glamour and goodbye

In a few hours I'm off for six weeks to Europe, poking around the various corners of the Union for old disasters. Maybe I'll be partying with Eurotrash. Maybe I'll be scanning the roadside for the next exit out of Utrecht. Who knows? Here's something suitable for The Lotus to remember me by between today and Halloween:

A Valediction Forbidding Mourning

As virtuous men pass mildly away,

And whisper to their souls, to go,

Whilst some of their sad friends do say,

"The breath goes now," and some say, "No:"

So let us melt, and make no noise,

No tear-floods, nor sigh-tempests move;

'Twere profanation of our joys

To tell the laity our love.

Moving of th' earth brings harms and fears;

Men reckon what it did, and meant;

But trepidation of the spheres,

Though greater far, is innocent.

Dull sublunary lovers' love

(Whose soul is sense) cannot admit

Absence, because it doth remove

Those things which elemented it.

But we by a love so much refin'd,

That ourselves know not what it is,

Inter-assured of the mind,

Care less, eyes, lips, and hands to miss.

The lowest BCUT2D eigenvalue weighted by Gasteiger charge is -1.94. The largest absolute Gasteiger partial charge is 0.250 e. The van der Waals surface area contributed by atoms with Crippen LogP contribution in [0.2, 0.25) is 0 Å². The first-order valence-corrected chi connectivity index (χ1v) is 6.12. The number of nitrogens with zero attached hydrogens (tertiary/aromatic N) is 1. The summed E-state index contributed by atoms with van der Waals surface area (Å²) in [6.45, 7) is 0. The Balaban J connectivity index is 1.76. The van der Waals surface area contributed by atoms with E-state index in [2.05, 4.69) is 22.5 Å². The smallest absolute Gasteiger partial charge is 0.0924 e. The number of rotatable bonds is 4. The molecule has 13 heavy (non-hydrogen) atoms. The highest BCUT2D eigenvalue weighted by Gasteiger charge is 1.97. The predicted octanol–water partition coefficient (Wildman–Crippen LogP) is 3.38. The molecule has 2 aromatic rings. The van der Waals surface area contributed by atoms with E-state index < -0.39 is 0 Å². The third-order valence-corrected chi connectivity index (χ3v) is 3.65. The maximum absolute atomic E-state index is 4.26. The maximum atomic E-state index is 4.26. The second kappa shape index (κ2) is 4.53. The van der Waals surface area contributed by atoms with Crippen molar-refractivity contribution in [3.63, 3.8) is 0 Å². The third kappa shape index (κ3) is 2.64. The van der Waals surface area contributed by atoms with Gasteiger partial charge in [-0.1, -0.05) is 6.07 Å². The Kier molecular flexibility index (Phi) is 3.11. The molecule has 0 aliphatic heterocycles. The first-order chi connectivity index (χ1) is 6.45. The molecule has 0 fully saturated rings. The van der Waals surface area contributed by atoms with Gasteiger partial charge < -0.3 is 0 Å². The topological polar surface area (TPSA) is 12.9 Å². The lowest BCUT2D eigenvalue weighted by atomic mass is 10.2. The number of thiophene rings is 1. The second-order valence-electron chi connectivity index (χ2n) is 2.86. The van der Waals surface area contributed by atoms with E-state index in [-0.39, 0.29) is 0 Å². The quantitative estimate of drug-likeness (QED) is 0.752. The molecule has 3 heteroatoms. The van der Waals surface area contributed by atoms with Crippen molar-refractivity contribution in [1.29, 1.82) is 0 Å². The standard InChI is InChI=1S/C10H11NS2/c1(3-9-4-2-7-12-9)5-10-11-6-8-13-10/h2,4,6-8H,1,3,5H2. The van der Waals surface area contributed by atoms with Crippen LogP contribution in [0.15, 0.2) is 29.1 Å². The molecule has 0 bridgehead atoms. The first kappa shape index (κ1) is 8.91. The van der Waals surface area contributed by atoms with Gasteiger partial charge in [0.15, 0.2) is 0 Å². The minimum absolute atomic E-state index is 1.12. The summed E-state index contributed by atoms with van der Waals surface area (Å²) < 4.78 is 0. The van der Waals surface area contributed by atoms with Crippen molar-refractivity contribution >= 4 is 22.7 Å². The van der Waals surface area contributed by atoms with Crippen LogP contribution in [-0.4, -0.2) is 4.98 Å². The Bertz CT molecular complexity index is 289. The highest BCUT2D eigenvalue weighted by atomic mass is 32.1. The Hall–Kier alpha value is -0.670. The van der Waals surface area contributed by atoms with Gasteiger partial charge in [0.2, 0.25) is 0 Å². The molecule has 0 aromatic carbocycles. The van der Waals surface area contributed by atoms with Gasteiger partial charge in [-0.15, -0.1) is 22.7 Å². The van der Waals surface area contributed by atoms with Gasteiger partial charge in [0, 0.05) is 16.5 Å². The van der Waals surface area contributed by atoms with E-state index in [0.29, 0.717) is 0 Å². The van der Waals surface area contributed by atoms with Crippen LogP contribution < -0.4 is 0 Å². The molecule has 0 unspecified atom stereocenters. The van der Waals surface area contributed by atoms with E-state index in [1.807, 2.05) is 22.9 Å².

Our two souls therefore, which are one,

Though I must go, endure not yet

A breach, but an expansion,

Like gold to airy thinness beat.

If they be two, they are two so

As stiff twin compasses are two;

Thy soul, the fix'd foot, makes no show

To move, but doth, if the' other do.

And though it in the centre sit,

Yet when the other far doth roam,

It leans, and hearkens after it,

And grows erect, as that comes home.

Such wilt thou be to me, who must

Like th' other foot, obliquely run;

Thy firmness makes my circle just,

And makes me end, where I begun.

As I'm no poet, I had to ask John Donne to supply appropriate verse for my sentiments. Really. I had to travel backward in time to find him, accost him on his way to the pulpit, and persuade him to throw this poem together. When I got back to 2004 I found out that the poem had become a classic! Mind you, I must have done something wrong, because on my return I also found out that the present had gone from the Art Deco paradise I left to a totalitarian bloodbath, with colonial wars and genocide marking off the first half of the twentieth century, and the degradation of the entire world via the military-industrial complex that arose from a confluence of WWII-era interests shaping the second half. It appears that we now live on a kind of prison planet packed with the wretched, led by deluded tyrants who send people off to die in Mesopotamia in the hopes of pleasing invisible supermen in the sky. I must have altered the course of my lineage as well; it appears I'm now partly Irish and largely bald. Freaky stuff, that time travel. From now on I'm not going to go back in time to pester any more famous authors.